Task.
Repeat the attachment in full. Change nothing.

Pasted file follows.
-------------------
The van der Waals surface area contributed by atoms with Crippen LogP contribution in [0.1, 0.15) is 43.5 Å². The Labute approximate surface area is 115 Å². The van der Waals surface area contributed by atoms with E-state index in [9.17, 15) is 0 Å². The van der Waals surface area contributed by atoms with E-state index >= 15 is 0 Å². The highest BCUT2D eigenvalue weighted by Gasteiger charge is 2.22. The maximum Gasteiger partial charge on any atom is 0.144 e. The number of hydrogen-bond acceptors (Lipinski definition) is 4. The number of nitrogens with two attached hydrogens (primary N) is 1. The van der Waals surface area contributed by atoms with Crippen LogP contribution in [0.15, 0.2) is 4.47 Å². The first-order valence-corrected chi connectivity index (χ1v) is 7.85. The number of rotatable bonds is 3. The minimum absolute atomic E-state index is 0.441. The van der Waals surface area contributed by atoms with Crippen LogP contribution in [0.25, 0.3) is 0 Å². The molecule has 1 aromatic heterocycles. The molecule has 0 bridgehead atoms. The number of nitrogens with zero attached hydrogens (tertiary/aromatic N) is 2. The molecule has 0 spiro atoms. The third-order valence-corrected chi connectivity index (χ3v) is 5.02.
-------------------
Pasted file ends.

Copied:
The van der Waals surface area contributed by atoms with Crippen LogP contribution in [0.1, 0.15) is 43.5 Å². The Labute approximate surface area is 115 Å². The van der Waals surface area contributed by atoms with E-state index in [9.17, 15) is 0 Å². The van der Waals surface area contributed by atoms with E-state index >= 15 is 0 Å². The highest BCUT2D eigenvalue weighted by Gasteiger charge is 2.22. The maximum Gasteiger partial charge on any atom is 0.144 e. The number of hydrogen-bond acceptors (Lipinski definition) is 4. The number of nitrogens with two attached hydrogens (primary N) is 1. The van der Waals surface area contributed by atoms with Crippen LogP contribution in [0.15, 0.2) is 4.47 Å². The first-order valence-corrected chi connectivity index (χ1v) is 7.85. The number of rotatable bonds is 3. The minimum absolute atomic E-state index is 0.441. The van der Waals surface area contributed by atoms with Crippen LogP contribution in [0.25, 0.3) is 0 Å². The molecule has 1 aromatic heterocycles. The molecule has 0 bridgehead atoms. The number of nitrogens with zero attached hydrogens (tertiary/aromatic N) is 2. The molecule has 0 spiro atoms. The third-order valence-corrected chi connectivity index (χ3v) is 5.02.